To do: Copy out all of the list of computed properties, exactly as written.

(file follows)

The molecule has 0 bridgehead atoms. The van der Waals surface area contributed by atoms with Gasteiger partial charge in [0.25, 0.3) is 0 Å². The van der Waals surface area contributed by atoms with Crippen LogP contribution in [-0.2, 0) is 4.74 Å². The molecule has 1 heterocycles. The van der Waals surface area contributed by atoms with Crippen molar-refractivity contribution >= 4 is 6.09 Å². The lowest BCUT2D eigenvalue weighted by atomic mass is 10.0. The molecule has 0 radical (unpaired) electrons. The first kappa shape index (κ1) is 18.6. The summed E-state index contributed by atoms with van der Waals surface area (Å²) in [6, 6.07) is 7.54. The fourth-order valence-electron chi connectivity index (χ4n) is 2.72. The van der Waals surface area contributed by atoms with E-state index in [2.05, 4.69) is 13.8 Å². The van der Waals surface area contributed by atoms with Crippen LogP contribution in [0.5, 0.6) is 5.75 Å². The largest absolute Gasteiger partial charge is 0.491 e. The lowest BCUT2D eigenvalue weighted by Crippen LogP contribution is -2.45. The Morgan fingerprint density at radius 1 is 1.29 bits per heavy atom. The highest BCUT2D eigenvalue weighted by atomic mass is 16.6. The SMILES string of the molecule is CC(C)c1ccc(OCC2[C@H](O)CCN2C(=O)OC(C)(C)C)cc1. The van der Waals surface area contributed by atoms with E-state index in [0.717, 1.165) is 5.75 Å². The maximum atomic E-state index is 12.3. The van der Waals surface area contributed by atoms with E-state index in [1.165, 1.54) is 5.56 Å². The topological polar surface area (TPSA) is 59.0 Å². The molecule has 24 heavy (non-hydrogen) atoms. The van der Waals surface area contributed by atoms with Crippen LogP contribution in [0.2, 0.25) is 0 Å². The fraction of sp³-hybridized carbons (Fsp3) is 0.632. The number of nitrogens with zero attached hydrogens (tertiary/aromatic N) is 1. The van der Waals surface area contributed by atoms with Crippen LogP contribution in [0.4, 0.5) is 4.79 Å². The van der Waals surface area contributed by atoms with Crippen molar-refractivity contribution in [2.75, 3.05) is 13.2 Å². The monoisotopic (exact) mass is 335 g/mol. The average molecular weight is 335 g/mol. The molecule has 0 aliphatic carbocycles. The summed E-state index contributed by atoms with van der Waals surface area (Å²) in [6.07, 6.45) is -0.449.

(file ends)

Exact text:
The molecule has 0 bridgehead atoms. The van der Waals surface area contributed by atoms with Gasteiger partial charge in [0.25, 0.3) is 0 Å². The van der Waals surface area contributed by atoms with Crippen LogP contribution in [-0.2, 0) is 4.74 Å². The molecule has 1 heterocycles. The van der Waals surface area contributed by atoms with Crippen molar-refractivity contribution >= 4 is 6.09 Å². The lowest BCUT2D eigenvalue weighted by atomic mass is 10.0. The molecule has 0 radical (unpaired) electrons. The first kappa shape index (κ1) is 18.6. The summed E-state index contributed by atoms with van der Waals surface area (Å²) in [6, 6.07) is 7.54. The fourth-order valence-electron chi connectivity index (χ4n) is 2.72. The van der Waals surface area contributed by atoms with E-state index in [2.05, 4.69) is 13.8 Å². The van der Waals surface area contributed by atoms with Crippen LogP contribution in [0.5, 0.6) is 5.75 Å². The largest absolute Gasteiger partial charge is 0.491 e. The lowest BCUT2D eigenvalue weighted by Crippen LogP contribution is -2.45. The Morgan fingerprint density at radius 1 is 1.29 bits per heavy atom. The highest BCUT2D eigenvalue weighted by atomic mass is 16.6. The SMILES string of the molecule is CC(C)c1ccc(OCC2[C@H](O)CCN2C(=O)OC(C)(C)C)cc1. The van der Waals surface area contributed by atoms with E-state index in [0.717, 1.165) is 5.75 Å². The maximum atomic E-state index is 12.3. The van der Waals surface area contributed by atoms with E-state index in [1.165, 1.54) is 5.56 Å². The topological polar surface area (TPSA) is 59.0 Å². The molecule has 24 heavy (non-hydrogen) atoms. The van der Waals surface area contributed by atoms with Crippen LogP contribution in [0.2, 0.25) is 0 Å². The fraction of sp³-hybridized carbons (Fsp3) is 0.632. The number of nitrogens with zero attached hydrogens (tertiary/aromatic N) is 1. The van der Waals surface area contributed by atoms with Crippen LogP contribution in [0.4, 0.5) is 4.79 Å². The van der Waals surface area contributed by atoms with Crippen molar-refractivity contribution in [2.75, 3.05) is 13.2 Å². The monoisotopic (exact) mass is 335 g/mol. The average molecular weight is 335 g/mol. The molecule has 0 aliphatic carbocycles. The summed E-state index contributed by atoms with van der Waals surface area (Å²) in [6.07, 6.45) is -0.449.